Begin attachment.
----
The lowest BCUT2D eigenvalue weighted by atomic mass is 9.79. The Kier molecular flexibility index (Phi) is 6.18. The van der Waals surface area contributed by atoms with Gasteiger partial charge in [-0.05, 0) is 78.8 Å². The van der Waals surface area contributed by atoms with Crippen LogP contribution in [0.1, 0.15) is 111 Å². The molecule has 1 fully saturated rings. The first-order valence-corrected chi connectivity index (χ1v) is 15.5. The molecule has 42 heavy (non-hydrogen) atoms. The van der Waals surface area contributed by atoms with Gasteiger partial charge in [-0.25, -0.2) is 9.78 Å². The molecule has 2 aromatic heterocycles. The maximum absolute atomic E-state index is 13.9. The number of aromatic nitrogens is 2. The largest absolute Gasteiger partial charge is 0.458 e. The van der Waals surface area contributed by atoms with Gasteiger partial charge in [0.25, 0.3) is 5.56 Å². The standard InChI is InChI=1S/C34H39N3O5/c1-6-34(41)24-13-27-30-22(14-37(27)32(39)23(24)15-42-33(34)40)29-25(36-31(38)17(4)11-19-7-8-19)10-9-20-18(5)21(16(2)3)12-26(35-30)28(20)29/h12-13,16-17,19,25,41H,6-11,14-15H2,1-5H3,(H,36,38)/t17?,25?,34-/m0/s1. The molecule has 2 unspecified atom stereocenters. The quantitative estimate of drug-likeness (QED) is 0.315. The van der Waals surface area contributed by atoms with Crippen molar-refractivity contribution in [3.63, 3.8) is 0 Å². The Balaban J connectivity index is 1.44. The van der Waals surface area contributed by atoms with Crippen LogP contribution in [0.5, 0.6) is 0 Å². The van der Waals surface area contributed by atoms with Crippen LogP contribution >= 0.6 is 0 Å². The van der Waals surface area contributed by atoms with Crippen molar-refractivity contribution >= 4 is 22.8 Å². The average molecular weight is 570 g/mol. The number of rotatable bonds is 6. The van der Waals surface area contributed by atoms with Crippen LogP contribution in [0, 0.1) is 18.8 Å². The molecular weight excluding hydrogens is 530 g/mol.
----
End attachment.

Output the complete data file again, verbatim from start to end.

The lowest BCUT2D eigenvalue weighted by atomic mass is 9.79. The Kier molecular flexibility index (Phi) is 6.18. The van der Waals surface area contributed by atoms with Gasteiger partial charge in [-0.05, 0) is 78.8 Å². The van der Waals surface area contributed by atoms with Crippen LogP contribution in [0.1, 0.15) is 111 Å². The molecule has 1 fully saturated rings. The first-order valence-corrected chi connectivity index (χ1v) is 15.5. The molecule has 42 heavy (non-hydrogen) atoms. The van der Waals surface area contributed by atoms with Gasteiger partial charge in [-0.25, -0.2) is 9.78 Å². The molecule has 2 aromatic heterocycles. The maximum absolute atomic E-state index is 13.9. The number of aromatic nitrogens is 2. The largest absolute Gasteiger partial charge is 0.458 e. The van der Waals surface area contributed by atoms with Gasteiger partial charge in [0.25, 0.3) is 5.56 Å². The standard InChI is InChI=1S/C34H39N3O5/c1-6-34(41)24-13-27-30-22(14-37(27)32(39)23(24)15-42-33(34)40)29-25(36-31(38)17(4)11-19-7-8-19)10-9-20-18(5)21(16(2)3)12-26(35-30)28(20)29/h12-13,16-17,19,25,41H,6-11,14-15H2,1-5H3,(H,36,38)/t17?,25?,34-/m0/s1. The molecule has 2 unspecified atom stereocenters. The quantitative estimate of drug-likeness (QED) is 0.315. The van der Waals surface area contributed by atoms with Crippen molar-refractivity contribution in [3.63, 3.8) is 0 Å². The Balaban J connectivity index is 1.44. The van der Waals surface area contributed by atoms with Crippen LogP contribution in [0.5, 0.6) is 0 Å². The van der Waals surface area contributed by atoms with Crippen LogP contribution >= 0.6 is 0 Å². The van der Waals surface area contributed by atoms with Crippen molar-refractivity contribution >= 4 is 22.8 Å². The average molecular weight is 570 g/mol. The number of rotatable bonds is 6. The van der Waals surface area contributed by atoms with Crippen LogP contribution in [0, 0.1) is 18.8 Å². The molecular weight excluding hydrogens is 530 g/mol.